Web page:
Weight savings, there is some.

With the 24-26" barrels you look to save 0.8lbs.

With a 20" you save half a pound (its weight is halfway between an HBAR and a A2 profile).

With a 16" you save 0.2lbs (almost a quarter of a pound). Hardly worth it IMHO, as the M4 profile will save you half a pound and the lightweight will save 0.8lbs off the weight of an HBAR.
Link Posted: 10/9/2004 11:02:51 AM EST
I have all of my AR barrels fluted. On a 20", Bull barrel the "before and after" wall almost 1 lb. I consider that a HUGE savings. And as far as the heat dissipation, it's also HUGE. You guys are most likely not useing the same type rig I have but I have hunted prairie dogs for 25 years and 12 of them with an AR. Two huge factors on barrel heat are: Fluting, and Moly-coated bullets. I have hunted side-by-side with my Son, using the same ammo, on the same day, in the same dog town and I can shoot twice as many shoots per hour as he can without the fluting. I have observered about the same cooling/lack of cooling with the Moly bullets vs non-Moly.

I've done the math on the fluting and on my 20", bull barrel I have over 105% more surface area than non fluted. How can you look at figures like that and think that cooling won't be increased? Have you ever looked at the back of a stereo and seen those nice looking heat sinks? They didn't make them shaped like that for weight reduction, they were looking at increasing surface area for cooling.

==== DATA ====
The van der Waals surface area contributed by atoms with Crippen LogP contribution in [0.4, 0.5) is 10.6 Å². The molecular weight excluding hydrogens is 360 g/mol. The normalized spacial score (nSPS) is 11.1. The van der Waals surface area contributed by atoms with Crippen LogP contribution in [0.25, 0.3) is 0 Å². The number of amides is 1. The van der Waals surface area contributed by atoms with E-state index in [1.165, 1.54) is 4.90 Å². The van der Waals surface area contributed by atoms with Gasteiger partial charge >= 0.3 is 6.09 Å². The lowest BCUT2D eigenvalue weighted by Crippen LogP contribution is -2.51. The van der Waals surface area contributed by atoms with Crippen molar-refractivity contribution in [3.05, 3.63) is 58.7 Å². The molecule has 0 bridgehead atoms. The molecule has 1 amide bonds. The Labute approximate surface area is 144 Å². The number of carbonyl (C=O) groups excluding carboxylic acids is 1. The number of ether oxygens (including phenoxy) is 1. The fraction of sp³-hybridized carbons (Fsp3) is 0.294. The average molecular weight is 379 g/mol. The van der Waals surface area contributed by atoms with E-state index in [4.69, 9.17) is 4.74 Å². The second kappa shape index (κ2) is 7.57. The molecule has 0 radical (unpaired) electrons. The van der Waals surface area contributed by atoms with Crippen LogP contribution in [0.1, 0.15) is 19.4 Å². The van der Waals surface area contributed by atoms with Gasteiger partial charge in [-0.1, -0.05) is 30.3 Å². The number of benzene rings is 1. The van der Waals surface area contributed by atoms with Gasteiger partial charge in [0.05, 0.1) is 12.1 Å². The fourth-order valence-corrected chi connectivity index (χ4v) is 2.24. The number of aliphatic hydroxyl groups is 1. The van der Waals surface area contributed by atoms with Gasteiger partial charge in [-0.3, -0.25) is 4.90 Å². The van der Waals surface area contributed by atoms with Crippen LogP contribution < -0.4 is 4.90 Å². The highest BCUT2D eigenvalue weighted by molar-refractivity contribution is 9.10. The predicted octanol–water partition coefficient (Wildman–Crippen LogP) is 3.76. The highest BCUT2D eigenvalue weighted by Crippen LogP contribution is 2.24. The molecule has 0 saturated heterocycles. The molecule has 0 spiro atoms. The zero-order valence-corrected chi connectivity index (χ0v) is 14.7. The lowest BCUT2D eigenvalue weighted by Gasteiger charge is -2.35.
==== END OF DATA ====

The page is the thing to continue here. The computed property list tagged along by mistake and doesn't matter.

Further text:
Link Posted: 10/9/2004 4:44:37 PM EST
To address the stiffness question, I think I can sum up the answer like so:

A fluted barrel of weight X, will be stiffer than a non-fluted barrel of weight X.

So basically, if you take an Hbar and flute it, it will be less stiff than a non-fluted Hbar. But! If you get a barrel that's heavier than an Hbar, and the fluting removes weight so that it weighs the same as an Hbar, then the fluted one will be stiffer.
Link Posted: 10/10/2004 6:36:00 AM EST
No, that's not the concept on barrel stiffness/fluting. If you take two identical barrels with the same contour, flute one of them (and I don't mean cosmetically flute them). Put each of them in a receiver, hang a given weight from the end of each of them, the fluted barrel will "bend" less than the non -fluted barrel.

A round tube has less strength, from a bending force, than just about any other shape of the same mass. When you cut flutes into a barrel, you are changing the structural shape of the barrel. The 12 vertical walls that are formed from the 6 flutes act as an I beam would act while trying to bend it. The difference is that the barrel has 12 "I beams" every 60 degrees around it's circumference. This makes the barrel stiffer in more than just two planes.

Trust me, the only "down side" to fluting is the cost of having it done.
Link Posted: 10/10/2004 6:43:21 AM EST
Link Posted: 10/10/2004 6:57:29 AM EST